Dear Jo Jo: Life Lessons From Raising a Child With Disability
By Jo Chopra
A letter to my 25-years-younger self.
Dear Jo Jo,
Buckle your seat belt. That tiny, little baby you just adopted? All of one kilo? She’s about to take you on the roller coaster ride of your life.
She will astonish you first by beating the odds: Born on the side of a dirt road in India! Twelve weeks premature! Her mother’s thirteenth child! Doctors will tell you not to expect much. “Defective” is how a close relative will describe her.
She’ll be slow in the beginning, but she will catch up. She’ll be funny, and clever, and full of imagination and mischief. (When she is four years old, even though she has Cerebral Palsy and a bit of cognitive delay, you will ask her if she’s ready to go to church, and she will raise both arms over her head like a little Holy Roller and say “Hallowed Be Thy Name!”)
By the time she is five, though, something will change. You won’t get it at first. You’ll think it’s just part of the Cerebral Palsy. It will happen so slowly you’ll think you imagined that her vocabulary used to be bigger. As her falls grow more frequent and her balance less and less certain, you’ll forget how she used to be able to climb the ladder on the jungle gym without assistance or carry her plate and cup into the kitchen to put them in the sink. What skills she once had!
When she is seven, your doctor will tell you it’s a degenerative disorder. You’ll have her tested for everything that’s treatable until you finally run through that whole list. Whatever she has—it’s not on it.
Today, Moy Moy is 25. And here’s what I know now. I wish, Jo Jo, that you could have known these things then.
This is going to be fun.
You don’t realise it yet, but Moy Moy’s disability is going to be your ticket to a new life, a life you could never have imagined—not even in your wildest dreams. She’s going to introduce you to some of the most amazing people on the planet, and you are going to laugh louder, dream bigger and care more deeply than you ever thought yourself capable. She is going to teach you about a whole new world beyond competition, ambition, and personal striving.
She’s going to help you build an institution that will change peoples’ lives. She’s going to show you a different way to live. Fun is a flighty, frivolous word that doesn’t seem to cover the gravitas of what you think you are going through right now, but believe me, fun is perfect. Fun should be your mantra, the standard by which you judge whatever else you are doing with your kids, with your colleagues, with your life: “Are we having enough fun?”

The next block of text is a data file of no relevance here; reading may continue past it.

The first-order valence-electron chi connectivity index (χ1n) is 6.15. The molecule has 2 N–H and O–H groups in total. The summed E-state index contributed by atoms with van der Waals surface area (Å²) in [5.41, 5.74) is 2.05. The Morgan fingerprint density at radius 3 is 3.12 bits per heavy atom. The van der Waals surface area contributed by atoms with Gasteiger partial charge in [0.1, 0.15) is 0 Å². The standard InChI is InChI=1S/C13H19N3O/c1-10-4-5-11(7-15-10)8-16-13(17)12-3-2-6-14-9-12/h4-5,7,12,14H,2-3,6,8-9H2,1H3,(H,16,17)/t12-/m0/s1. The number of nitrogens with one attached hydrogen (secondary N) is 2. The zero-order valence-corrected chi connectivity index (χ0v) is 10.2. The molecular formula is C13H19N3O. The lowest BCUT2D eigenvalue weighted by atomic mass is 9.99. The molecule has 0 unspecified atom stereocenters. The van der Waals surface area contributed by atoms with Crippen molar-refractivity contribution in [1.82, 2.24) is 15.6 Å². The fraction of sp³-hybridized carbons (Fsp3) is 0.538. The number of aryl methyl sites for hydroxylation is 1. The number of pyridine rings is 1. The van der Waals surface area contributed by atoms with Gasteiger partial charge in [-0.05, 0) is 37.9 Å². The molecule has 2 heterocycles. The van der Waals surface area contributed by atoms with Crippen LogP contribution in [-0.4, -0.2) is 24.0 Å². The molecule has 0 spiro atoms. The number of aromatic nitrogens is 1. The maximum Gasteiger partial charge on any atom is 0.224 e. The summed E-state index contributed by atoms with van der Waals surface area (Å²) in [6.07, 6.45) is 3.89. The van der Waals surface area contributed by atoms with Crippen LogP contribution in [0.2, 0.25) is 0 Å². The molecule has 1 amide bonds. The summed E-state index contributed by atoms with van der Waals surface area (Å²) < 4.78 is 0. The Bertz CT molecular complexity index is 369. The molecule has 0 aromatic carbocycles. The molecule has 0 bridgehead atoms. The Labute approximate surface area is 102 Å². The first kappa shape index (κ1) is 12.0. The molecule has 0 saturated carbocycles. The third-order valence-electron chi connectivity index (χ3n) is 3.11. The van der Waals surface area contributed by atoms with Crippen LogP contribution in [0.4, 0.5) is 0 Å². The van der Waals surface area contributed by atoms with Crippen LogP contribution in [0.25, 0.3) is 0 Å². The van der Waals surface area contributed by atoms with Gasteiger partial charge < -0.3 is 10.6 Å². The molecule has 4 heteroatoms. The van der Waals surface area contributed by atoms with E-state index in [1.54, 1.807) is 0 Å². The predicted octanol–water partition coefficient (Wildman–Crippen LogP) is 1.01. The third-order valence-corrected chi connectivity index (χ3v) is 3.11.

Don’t believe the experts.
One highly qualified doctor is going to tell you, when Moy Moy is three and you already know that something is up, that she is perfectly fine and you have nothing to worry about. Another will tell you that she will die by the time she is nine.
Don’t trust them. Trust yourself. They may know more than you do about this syndrome or that genetic disorder, but you are the world’s foremost authority on Moy Moy. No one – no one – knows her as well as you do. More and more, your answers are going to have to come from inside. Trust them.
Don’t forget your husband and remember you have other children.
It’s easy to get lost in the needs of a child with disability. You will end up putting your marriage on hold and short-changing your other kids if you aren’t careful. Benignly neglecting Moy Moy occasionally is fine. She’ll understand.
Make it look easy.
It’s tempting to ham it up, to focus on the difficulties, to exaggerate the hoops you have to jump through every day. You want to make sure that no one misses out on how hard you are working just to stay afloat. Don’t do that. Everyone is already in awe of you; you’ve got a handicapped kid. Make it look easy. Smile. Float along. Moaners and groaners are a dime a dozen. Be cool. Make people wonder what it is you know that they don’t. (You know so much!)
Ask for help.
You think, because you are an American, and young, and totally self-reliant that you can handle this all on your own. You can’t and you shouldn’t. It’s not good for you, it’s not good for Moy Moy, and it’s not good for anyone else. People are out there just waiting to be asked. Moy Moy is bored with your face being the only one she sees every single moment of her day. She doesn’t need a martyr. You don’t need to be one. (And everyone else wants in on the fun. Remember? This is going to be fun.)
It’s not going to be hard; it’s going to be boring.
The biggest problem with having a 25-year-old who is still in diapers is not the diapers. It’s not the tube feeding, the endless physio, or the bathing and dressing. It’s the boredom. You are with someone every day whom you love to bits but who doesn’t respond to anything you say or do. You’ve adjusted to the disappointment, and your equanimity would do a Buddhist monk proud, but you have to admit you are now climbing the walls.
Be proactive and self-protective. Find things to do that amuse you and that can be done without neglecting Moy Moy: music, movies, long walks. That expensive stroller with the all-terrain wheels that allows you to take her anywhere? Not. A. Luxury. Item. Read to her out loud, but read the books you like, not nursery rhymes or kiddie stories. Both of you have to stay sane, baby.
Don’t look for reasons.
“Why is there so much suffering?” the student cried.
“No reason!” Suzuki Roshi replied.
Be happy. This is your life.